Bebop and Beyond

By Armand Lewis

Through the early and mid twentieth century, popular music may have become ubiquitous on radio and on 78rpm records, but there were few print publications that discussed music, the musicians who made it, or trends within genres of music itself. While Billboard magazine covered the music industry as a business the same way The Wall Street Journal covers the financial world, there were really no general interest publications that regularly included coverage of music written for the general public’s point of view.

Playboy Swings

Playboy Swings, by Patty Farmer

Downbeat and Metronome magazines were read by the hip, devoted fans of both swing and modern jazz, but the general public, unaware of such specialty publications, would not be exposed to modern music in the general periodicals of the day. Time Magazine, Life Magazine and the rest may occasionally do stories on the biggest artist of the day (mostly classical composers and conductors), but popular music – including jazz – was rarely presented.

This would all change in the early 1950s, when a magazine editor named Hugh Hefner would start his own magazine aimed at not only the young educated, professional male, but also at what was to become an upscale lifestyle for the modern person.

Playboy Magazine’s reputation as a “skin magazine” belies its true nature and intent. From the very first issue, Hefners’ magazine espoused a world view of freedom, inclusion and a sophisticated good life that included political and social commentary, technology (from cars to stereo equipment), architecture and décor, the arts and music – especially jazz.

Hefner and his promotional director Victor Lownes were both jazz fans and viewed jazz and home audio equipment as integral parts of the good life. It was not long before the success of Playboy Magazine would lead them to promote jazz in both the magazine as well as the outside world.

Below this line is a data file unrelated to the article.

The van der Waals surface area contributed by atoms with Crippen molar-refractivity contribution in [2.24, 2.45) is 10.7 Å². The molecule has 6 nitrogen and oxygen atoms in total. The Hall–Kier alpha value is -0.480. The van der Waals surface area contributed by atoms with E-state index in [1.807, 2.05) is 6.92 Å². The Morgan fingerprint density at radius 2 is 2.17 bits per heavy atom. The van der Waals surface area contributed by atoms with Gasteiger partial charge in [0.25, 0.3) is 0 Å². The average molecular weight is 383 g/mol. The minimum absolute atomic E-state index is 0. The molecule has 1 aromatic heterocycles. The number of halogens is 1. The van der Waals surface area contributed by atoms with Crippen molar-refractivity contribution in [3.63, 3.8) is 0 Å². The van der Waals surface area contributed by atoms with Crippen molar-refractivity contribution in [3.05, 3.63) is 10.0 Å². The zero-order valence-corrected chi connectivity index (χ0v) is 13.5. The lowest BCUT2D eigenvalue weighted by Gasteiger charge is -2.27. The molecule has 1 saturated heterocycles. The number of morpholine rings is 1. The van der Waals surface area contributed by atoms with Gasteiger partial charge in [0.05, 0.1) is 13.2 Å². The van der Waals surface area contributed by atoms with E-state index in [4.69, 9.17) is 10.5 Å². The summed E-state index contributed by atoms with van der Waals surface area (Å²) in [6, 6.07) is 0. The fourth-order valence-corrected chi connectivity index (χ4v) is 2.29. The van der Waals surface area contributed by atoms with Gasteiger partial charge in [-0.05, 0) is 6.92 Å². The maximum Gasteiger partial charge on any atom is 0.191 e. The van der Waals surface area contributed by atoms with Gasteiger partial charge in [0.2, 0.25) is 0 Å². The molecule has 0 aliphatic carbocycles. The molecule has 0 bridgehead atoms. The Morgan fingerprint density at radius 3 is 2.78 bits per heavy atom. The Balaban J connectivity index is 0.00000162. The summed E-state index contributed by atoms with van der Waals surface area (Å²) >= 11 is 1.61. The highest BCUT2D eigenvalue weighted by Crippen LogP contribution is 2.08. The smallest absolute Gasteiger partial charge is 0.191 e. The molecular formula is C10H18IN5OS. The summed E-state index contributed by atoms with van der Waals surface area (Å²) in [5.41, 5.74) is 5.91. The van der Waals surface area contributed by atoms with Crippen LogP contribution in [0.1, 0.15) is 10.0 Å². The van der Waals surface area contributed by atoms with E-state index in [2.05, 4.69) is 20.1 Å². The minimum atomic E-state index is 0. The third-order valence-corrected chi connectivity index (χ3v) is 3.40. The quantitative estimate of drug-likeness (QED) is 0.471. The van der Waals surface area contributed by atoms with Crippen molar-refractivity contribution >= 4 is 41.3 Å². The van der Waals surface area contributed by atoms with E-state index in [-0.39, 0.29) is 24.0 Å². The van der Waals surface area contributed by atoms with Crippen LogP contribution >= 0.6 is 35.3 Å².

The story of how Playboy utilized jazz in it’s growing entertainment empire from the 1950s “Mad Man” era forward to today is chronicled in Patty Farmers’ new book “Playboy Swings – How Hugh Hefner and Playboy Changed the Face of Music” (Beaufort Books ISBN: 9780825307881).

With each chapter tied to a specific Playboy presentation, (TV shows, nightclub or festival), the book compiles oral histories from many of the artists and employees who worked for the company’s entertainment venues. Many of the singers, from Marlena Shaw to Lainie Kazan, and even more of the stand-up comics, including Dick Gregory and Shecky Green, are interviewed extensively, weaving a tapestry of what it was like to work at Playboy’s nightclub circuit – probably the last nightclub circuit in the country before the rise of specifically themed clubs for comedy, jazz, etc… ended the nightclub era for good.

Hefner and his promotional director Victor Lownes were both jazz fans and viewed jazz and home audio equipment as integral parts of the good life.

Sadly, with so many of the jazz greats who played both the clubs and early festivals no longer with us, the book is somewhat light on interviews with the musicians themselves. There are sections with saxophonist Al Belletto, who led the house band in the New Orleans Playboy club; also discussions with pianists Monty Alexander, who got his start at the Los Angeles club, which led to his first recordings for the Pacific Jazz label.

Armand Lewis buys and sells rare Jazz LPs worldwide. He can be reached at